Supermarkets have found ways to make money from damaged or dated goods they previously donated to charities. In Connecticut, there has been a surge in demand for food while supply is not keeping up. A food pantry in Stamford is supplying food to four hundred families, double the number of a year ago. According to the food pantry’s director, “I have had to turn people away.... There were times I went home and wanted to cry” (New York Times, December 23, 2007). A professor at Cornell University who studies food-assistance programs in the United States has summarized the situation: “There is a nascent crisis building.... Demand for food-bank assistance is climbing rapidly when the resources are falling in dramatic terms because the dollars just don’t go as far” (Wall Street Journal, March 20, 2008).
The long-term food crisis
As critical as the short-term food crisis is—demanding immediate world notice as well as attention within every country—the long-term, structural crisis is even more important. The latter has existed for decades and contributes to, and is reinforced by, today’s acute food crisis. Indeed, it is this underlying structural crisis of agriculture and food in third world societies, which constitutes the real reason that the immediate food crisis is so severe and so difficult to surmount within the system.
There has been a huge migration of people out of the countryside to the cities of the third world. They leave the countryside because they lack access to land. Often their land has been stolen as a result of the inroads of agribusiness; while they are also forced from the land by low prices they have historically received for their products and threats against campesino lives. They move to cities seeking a better life but what they find is a very hard existence—life in slums with extremely high unemployment and underemployment. Most will try to scrape by in the “informal” economy by buying things and then selling them in small quantities. Of the half of humanity that lives in cities (three billion), some one billion, or one-third of city dwellers, live in slums. The chairman of a district in Lagos, Nigeria described it as follows: “We have a massive growth in population with a stagnant or shrinking economy. Picture this city ten, twenty years from now. This is not the urban poor—this is the new urban destitute.” A long New Yorker article on Lagos ended on a note of extreme pessimism: “The really disturbing thing about Lagos’ pickers and vendors is that their lives have essentially nothing to do with ours. They scavenge an existence beyond the margins of macroeconomics. They are, in the harsh terms of globalization, superfluous” (November 13, 2006).
One of the major factors pushing this mass and continuing migration to the cities—in addition to being landless or forced off land—is the difficulty to make a living as a small farmer. This has been made especially difficult, as countries have implemented the “neoliberal” policies recommended or mandated by the IMF, the World Bank, and even some of the western NGOs working in the poor countries of the third world. The neoliberal ideology holds that the so-called free market should be allowed to work its magic. Through the benign sanctions of the “invisible hand,” it is said; the economy will function most efficiently and will be highly productive. But in order for the market to be “free” governments must stop interfering.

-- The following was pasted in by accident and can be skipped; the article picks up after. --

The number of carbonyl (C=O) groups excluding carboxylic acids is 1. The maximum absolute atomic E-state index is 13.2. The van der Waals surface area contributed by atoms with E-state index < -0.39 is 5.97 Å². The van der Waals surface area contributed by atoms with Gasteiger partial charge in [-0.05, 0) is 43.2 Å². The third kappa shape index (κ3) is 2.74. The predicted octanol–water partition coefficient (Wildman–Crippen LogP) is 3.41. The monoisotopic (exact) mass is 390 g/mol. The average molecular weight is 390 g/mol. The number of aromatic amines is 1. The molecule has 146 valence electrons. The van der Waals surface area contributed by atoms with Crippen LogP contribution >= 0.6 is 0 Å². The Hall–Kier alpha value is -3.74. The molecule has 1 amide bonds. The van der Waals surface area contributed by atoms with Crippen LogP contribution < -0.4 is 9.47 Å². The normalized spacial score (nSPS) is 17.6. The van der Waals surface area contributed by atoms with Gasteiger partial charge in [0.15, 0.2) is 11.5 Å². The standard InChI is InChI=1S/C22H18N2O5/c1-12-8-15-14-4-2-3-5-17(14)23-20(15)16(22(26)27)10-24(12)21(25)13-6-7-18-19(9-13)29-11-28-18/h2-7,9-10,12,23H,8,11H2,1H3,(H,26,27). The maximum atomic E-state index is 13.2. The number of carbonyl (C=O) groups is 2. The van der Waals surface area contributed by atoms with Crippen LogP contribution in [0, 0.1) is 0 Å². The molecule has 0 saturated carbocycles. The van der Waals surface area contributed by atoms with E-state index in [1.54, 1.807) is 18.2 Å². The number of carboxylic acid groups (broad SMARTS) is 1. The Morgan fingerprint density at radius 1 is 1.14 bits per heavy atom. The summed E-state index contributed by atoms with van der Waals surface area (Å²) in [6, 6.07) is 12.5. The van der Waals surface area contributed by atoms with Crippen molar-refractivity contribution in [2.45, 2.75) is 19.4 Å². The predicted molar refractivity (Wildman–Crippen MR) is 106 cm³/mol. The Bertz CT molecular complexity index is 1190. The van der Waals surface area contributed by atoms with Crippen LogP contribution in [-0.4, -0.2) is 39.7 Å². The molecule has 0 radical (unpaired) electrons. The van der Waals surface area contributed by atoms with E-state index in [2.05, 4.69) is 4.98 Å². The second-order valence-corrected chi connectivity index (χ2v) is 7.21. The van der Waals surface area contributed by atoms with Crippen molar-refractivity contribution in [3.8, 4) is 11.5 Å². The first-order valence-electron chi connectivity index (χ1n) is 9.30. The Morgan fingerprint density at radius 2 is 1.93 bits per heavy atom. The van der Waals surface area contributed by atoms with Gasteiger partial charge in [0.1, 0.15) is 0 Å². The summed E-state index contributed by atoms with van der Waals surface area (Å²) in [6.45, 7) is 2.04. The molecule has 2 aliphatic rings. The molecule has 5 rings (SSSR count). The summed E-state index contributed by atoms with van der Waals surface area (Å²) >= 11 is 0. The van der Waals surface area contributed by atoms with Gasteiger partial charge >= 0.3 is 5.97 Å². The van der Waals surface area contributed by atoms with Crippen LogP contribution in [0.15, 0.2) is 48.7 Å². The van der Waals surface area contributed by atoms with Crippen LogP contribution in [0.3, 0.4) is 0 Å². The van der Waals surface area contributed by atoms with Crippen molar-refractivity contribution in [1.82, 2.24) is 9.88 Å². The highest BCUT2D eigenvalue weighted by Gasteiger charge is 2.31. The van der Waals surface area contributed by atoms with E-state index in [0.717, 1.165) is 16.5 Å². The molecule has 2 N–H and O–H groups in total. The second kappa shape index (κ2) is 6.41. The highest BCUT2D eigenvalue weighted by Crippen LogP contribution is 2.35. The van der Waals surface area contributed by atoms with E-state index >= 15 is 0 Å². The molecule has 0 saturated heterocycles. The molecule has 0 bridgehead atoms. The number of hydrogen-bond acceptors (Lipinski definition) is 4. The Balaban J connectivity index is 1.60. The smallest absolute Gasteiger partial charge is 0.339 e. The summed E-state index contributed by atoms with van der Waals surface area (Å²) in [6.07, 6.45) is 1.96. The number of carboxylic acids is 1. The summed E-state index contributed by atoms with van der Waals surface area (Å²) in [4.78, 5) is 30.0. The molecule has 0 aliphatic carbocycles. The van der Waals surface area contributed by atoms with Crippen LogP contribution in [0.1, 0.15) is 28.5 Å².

With regard to agriculture, governments should stop subsidizing farmers to purchase fertilizers, stop being involved in the storage and transportation of food, and just let farmers and food alone. This approach also holds that governments should stop subsidizing food for poor people and then the newly unbridled market will take care of it all. This mentality was evident as the Haitian food crisis started to develop late in 2007. According to the Haitian Minister of Commerce and Industry, “We cannot intervene and fix prices because we have to comply with free market regulations” (Reuters, December 9, 2007). This was the same response that colonial Britain adopted in response to the Irish potato famine as well as to the famines in India in the late 1800s. But to a certain extent this way of thinking is now internalized in the thinking of many leaders in the “independent” countries of the periphery.
This ideology, of course, has no basis in reality—the so-called free market is not necessarily efficient at all. It is also absolutely unable to act as a mechanism to end poverty and hunger. We should always keep in mind that this ideology represents the exact opposite of what the core capitalist countries have historically done and what they are actually doing today. For example, the U.S. national government has supported farmers in many ways for over a century. This has occurred through government programs for research and extension, taking land from Indians and giving it to farmers of European origin, subsidizing farmers directly through a variety of programs including low-cost loans, and stimulating the export of crops. It should also be noted that the United States, Europe, and Japan all developed their industrial economies under protectionist policies plus a variety of programs of direct assistance to industry.